Where does Ethereum come from?
In November, 2013, computer programmer Vitalik Buterin proposed creating a blockchain program, a kind of digital ledger, similar to Bitcoin. The program would allow users to create applications, called smart contracts, that could perform various tasks, such as transferring digital currency without human intervention. Buterin used the name Ethereum for the program and ether for the cryptocurrency, drawing on associations of ether a a substance once believed to permeate all space.
Buterin’s project quickly drew attention in tech, business, and the mainstream press. Ethereum was covered by Wired in January, 2014, New Scientist in February, and Forbes and Al Jazeera America in April that year. Later in 2014, Buterin received a fellowship to work on Ethereum from billionaire Peter Thiel. A presale of ether followed in July, 2014 and Ethereum was made live on July 30, 2015.
In 2016, a user exploited Ethereum to obtain the ether equivalent of about $50 million. Ethereum users voted to have the code altered to return the ether to the previous owners. Those who disagreed with this decision split off and continued to use the unaltered code. They called their system Ethereum Classic.
Ether tokens on the updated code are traded on digital currency exchanges under the symbol ETH while ether tokens on Ethereum Classic trade under ETC. The split, overseen by Buterin, was covered by digital currency bloggers as well as by mainstream outlets like Vice and The Huffington Post. In 2017, several companies, including Microsoft and JP Morgan Chase, joined in a group called the Enterprise Ethereum Alliance to develop blockchain technology for business using Ethereum. Also in 2017, a virtual game, CryptoKitties, running on Ethereum became so popular it slowed the network down. Other notable applications using Ethereum include services providing digital signatures and platforms for crowdfunding and social media.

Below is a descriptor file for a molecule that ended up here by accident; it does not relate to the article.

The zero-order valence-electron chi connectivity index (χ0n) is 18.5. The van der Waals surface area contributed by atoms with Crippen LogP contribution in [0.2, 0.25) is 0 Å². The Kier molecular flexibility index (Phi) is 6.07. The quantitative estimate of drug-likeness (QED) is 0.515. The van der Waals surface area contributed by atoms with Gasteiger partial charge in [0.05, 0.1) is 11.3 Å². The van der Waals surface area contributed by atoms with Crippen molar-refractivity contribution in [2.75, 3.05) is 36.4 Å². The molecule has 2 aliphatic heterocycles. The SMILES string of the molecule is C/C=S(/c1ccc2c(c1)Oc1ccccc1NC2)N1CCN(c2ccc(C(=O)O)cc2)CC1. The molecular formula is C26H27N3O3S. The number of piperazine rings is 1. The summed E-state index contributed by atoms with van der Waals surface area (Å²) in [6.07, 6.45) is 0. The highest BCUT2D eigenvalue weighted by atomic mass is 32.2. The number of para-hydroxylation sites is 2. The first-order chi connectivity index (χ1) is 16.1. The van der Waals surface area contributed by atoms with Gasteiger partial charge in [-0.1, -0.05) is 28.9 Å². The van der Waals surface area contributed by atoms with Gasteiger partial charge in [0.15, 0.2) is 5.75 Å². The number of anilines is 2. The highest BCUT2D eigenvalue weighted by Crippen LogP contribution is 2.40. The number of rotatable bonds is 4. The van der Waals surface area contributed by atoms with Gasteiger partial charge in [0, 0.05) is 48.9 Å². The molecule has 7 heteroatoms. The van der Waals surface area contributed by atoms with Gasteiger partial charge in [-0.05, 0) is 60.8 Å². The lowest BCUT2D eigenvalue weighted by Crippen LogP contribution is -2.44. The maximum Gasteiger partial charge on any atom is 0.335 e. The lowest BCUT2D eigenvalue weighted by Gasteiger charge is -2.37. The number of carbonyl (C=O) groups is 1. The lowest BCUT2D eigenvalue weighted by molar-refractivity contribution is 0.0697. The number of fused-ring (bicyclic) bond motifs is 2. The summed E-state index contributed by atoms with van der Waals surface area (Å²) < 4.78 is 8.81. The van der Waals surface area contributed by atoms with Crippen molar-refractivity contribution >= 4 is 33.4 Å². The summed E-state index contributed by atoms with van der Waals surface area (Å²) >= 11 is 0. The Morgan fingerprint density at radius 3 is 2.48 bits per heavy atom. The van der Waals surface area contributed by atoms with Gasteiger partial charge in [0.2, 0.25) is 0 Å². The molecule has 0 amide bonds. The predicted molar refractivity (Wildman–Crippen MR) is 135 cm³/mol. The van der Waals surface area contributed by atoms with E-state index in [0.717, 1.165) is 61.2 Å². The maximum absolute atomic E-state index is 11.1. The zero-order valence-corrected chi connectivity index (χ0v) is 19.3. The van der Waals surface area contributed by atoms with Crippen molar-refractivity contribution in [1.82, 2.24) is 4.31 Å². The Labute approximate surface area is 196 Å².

As of April 2018, one ether was valued at over $640.
Examples of Ethereum
Who uses Ethereum?
Although the currency traded in Ethereum is called ether, the currency itself is sometimes called Ethereum. For example, a bicycle shop has displayed a sign reading “we accept Ethereum.”
Some Ethereum Classic users call the currency on their platform classic ether to distinguish it from ether on the official Ethereum platform.
Business news outlets like CNBC and The Street discuss trading ether in the same manner they may describe trading stocks.
This is not meant to be a formal definition of Ethereum like most terms we define on Dictionary.com, but is rather an informal word summary that hopefully touches upon the key aspects of the meaning and usage of Ethereum that will help our users expand their word mastery.